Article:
County. On a Saturday morning, students, parents, and a
teacher installed a guzzler (small water tank) that in the first
week was visited by three black bears, a mountain lion, and a variety of bird species. And, Preston students documented
a river otter, which is rare on the front range of Colorado.
Students also pursue individual passion projects. Palmer,
working with a civil engineering professional, developed a
flood mitigation plan for the Sevier River and presented his
solution to North Dakota Governor Jack Dalrymple and the
Army Corps of Engineers in December 2011.
Tyler proposed and directed efforts to obtain an
Automated External Defibrillator(AED) for the school.
And Cohan was inspired to create opportunities for
students with disabilities to participate in summer sports
camps in his neighborhood. His camp filled immediately.
Modeling for their students, Preston staff members have
conducted gratis robotics workshops in underserved areas
in Texas and South Dakota. They have hosted or presented
to several schools looking into STEM practices and have
also presented at national conferences. Preston also hosted
a STEM Educator Symposium to bring STEM educators
together to learn how to build credible STEM programs.
Challenging Extracurricular Activities. Why include
challenging extracurricular activities? Athletics have held
center stage for years. Dean Kamen, founder of the First
Lego League and inventor of the Segway scooter, said in
a 1993 New York Times article, “We need to make the right
heroes and role models….We need to show kids that the
200 best inventors in the world make enough money to
own their own NFL team, that no one will ever make as
much money with their muscles as with their mind.”
Preston has a participation rate of more than 50% factor
(includes repeats) in athletics, but it also has a participation
rate of 38% factor in STEM extracurricular activities, such as
FIRST Robotics, MathCounts, and Science Olympiad.
Discovery and Exploration.
Hands-on activities encourage students to explore and discover.
Colorado State University’s
Bob Richburg, in his book Igniting Student Potential
“The seven words ‘See if you can figure this out’ are,
metaphorically, the mating call of the brain. They are the
brain’s ‘mating call’ because whenever a brain hears those
words, either explicitly or implicitly, it enthusiastically
responds, ‘Yes, I will try to figure it out!’”
Children are born to discover and explore. Courses and
activities that allow them to try something new give them
data they will use to make career decisions. Classes like
Hybrid Powered Vehicles, Oceanography, Introduction to
Engineering, 3D Design, and Space Mission are engaging
and draw students out to participate.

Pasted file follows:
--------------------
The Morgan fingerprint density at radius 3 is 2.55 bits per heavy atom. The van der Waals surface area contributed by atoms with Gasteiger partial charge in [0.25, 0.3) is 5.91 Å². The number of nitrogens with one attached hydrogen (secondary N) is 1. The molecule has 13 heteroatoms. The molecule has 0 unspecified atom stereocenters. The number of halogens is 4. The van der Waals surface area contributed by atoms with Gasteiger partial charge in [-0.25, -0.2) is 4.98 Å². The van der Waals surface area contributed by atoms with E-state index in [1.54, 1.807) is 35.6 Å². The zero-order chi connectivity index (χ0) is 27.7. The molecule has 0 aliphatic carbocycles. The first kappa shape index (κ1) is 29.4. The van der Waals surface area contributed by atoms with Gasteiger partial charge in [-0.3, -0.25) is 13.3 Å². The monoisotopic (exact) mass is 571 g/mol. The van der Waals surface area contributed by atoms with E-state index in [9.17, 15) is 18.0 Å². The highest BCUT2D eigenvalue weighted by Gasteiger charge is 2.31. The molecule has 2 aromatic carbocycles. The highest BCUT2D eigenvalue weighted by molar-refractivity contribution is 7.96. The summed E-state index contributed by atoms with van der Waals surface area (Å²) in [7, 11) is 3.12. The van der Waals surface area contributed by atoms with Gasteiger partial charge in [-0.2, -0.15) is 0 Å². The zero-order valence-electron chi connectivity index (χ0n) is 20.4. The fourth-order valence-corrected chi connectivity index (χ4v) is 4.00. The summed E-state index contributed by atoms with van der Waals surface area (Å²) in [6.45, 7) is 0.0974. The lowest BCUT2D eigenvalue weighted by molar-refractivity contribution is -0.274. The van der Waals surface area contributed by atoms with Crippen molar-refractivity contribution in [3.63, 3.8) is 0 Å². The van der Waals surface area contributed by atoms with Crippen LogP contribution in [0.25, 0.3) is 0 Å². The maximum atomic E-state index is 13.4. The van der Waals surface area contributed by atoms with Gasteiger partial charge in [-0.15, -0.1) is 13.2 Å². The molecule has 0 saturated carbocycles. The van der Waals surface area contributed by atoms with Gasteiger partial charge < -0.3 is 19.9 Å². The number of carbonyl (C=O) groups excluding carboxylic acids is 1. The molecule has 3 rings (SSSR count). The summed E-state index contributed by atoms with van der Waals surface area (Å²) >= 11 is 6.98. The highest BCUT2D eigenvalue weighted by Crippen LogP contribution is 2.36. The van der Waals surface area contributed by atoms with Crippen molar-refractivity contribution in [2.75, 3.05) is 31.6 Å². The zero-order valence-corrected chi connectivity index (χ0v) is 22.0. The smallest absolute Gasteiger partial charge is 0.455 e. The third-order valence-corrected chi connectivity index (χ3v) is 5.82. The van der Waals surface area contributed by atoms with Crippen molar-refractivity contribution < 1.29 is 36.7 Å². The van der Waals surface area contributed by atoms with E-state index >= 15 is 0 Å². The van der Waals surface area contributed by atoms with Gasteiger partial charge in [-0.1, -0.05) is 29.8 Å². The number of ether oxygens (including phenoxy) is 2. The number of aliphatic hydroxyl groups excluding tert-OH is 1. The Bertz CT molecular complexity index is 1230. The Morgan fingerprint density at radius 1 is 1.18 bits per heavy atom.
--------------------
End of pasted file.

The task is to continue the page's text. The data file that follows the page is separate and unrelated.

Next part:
Preston offers these classes in a variety of formats: as
quarter classes, semester classes, and during the STEM
Institute in the summer. Extended, in-depth field trips also
are laboratories for exploration.
Technology Integration. Preston Middle School thrives
on learning and implementing technology. Gone are the
days when technology was thought of as an add-on—
something that had to be taught somewhere during the
lesson, usually at the end. Preston believes technology
gives every student a voice, increases student engagement,
develops higher-order thinking skills, and drives curriculum.
In 2007, Preston had three roaming interactive SMART
Boards®. The Preston community embraced this technology
because it allowed movement, engagement, collaboration,
and creativity. Students and staff became dependent on
SMART Boards and soon there was one in every classroom.
This excitement inspired Preston Middle School to
implement the latest technology whenever possible.
The purchase of iPads has given all students access to
popular technology for a variety of purposes, including
developing helpful apps. Students access technologies
beyond the school day, which helps close the digital divide.
Research shows that students learn complex concepts
easier and retain those concepts longer when learning
occurs in a 3D format. A team of Preston staff members built
a 3D video lab, so now students are able to learn curriculum
in 3D. They are creating 3D content as well. The purchase of
a 3D printer allows students to prototype their 3D work.
Preston students are learning the technological skills of
the future today!
The Mayan calendar crisis aside, the Arlington Institute
(www.arlingtoninstitute.org) identifies the following as
“The World’s Biggest Problems”:
- Economic collapse
- Peak oil
- Global water crisis
- Species extinction
- Rapid climate change
The solutions to these and future problems will come
from individuals with the heart and mind to make their
world better. Many of these individuals are in our schools
today and need to be given the opportunity to become
engaged in these issues through STEM. We are excited
to learn how the world will become better through
Previously published in Middle Ground magazine, August 2012